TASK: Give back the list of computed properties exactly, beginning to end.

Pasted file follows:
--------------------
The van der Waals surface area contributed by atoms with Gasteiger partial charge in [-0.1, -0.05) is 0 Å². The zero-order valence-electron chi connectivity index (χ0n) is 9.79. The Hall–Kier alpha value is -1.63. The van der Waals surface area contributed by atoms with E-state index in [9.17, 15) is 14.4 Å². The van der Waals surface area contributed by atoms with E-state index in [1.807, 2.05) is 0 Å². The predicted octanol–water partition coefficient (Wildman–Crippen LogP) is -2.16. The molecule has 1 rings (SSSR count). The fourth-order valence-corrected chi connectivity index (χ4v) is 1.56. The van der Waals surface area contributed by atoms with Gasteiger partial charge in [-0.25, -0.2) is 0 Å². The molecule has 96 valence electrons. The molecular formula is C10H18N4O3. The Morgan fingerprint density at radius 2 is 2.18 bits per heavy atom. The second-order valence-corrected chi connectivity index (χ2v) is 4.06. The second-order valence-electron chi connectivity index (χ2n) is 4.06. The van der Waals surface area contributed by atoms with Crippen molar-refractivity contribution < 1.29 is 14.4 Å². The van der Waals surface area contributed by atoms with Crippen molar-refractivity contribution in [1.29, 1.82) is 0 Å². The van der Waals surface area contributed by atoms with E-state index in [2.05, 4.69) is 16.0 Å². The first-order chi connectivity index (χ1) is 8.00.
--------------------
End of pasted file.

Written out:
The van der Waals surface area contributed by atoms with Gasteiger partial charge in [-0.1, -0.05) is 0 Å². The zero-order valence-electron chi connectivity index (χ0n) is 9.79. The Hall–Kier alpha value is -1.63. The van der Waals surface area contributed by atoms with E-state index in [9.17, 15) is 14.4 Å². The van der Waals surface area contributed by atoms with E-state index in [1.807, 2.05) is 0 Å². The predicted octanol–water partition coefficient (Wildman–Crippen LogP) is -2.16. The molecule has 1 rings (SSSR count). The fourth-order valence-corrected chi connectivity index (χ4v) is 1.56. The van der Waals surface area contributed by atoms with Gasteiger partial charge in [-0.25, -0.2) is 0 Å². The molecule has 96 valence electrons. The molecular formula is C10H18N4O3. The Morgan fingerprint density at radius 2 is 2.18 bits per heavy atom. The second-order valence-corrected chi connectivity index (χ2v) is 4.06. The second-order valence-electron chi connectivity index (χ2n) is 4.06. The van der Waals surface area contributed by atoms with Crippen molar-refractivity contribution < 1.29 is 14.4 Å². The van der Waals surface area contributed by atoms with Crippen molar-refractivity contribution in [1.29, 1.82) is 0 Å². The van der Waals surface area contributed by atoms with E-state index in [2.05, 4.69) is 16.0 Å². The first-order chi connectivity index (χ1) is 8.00.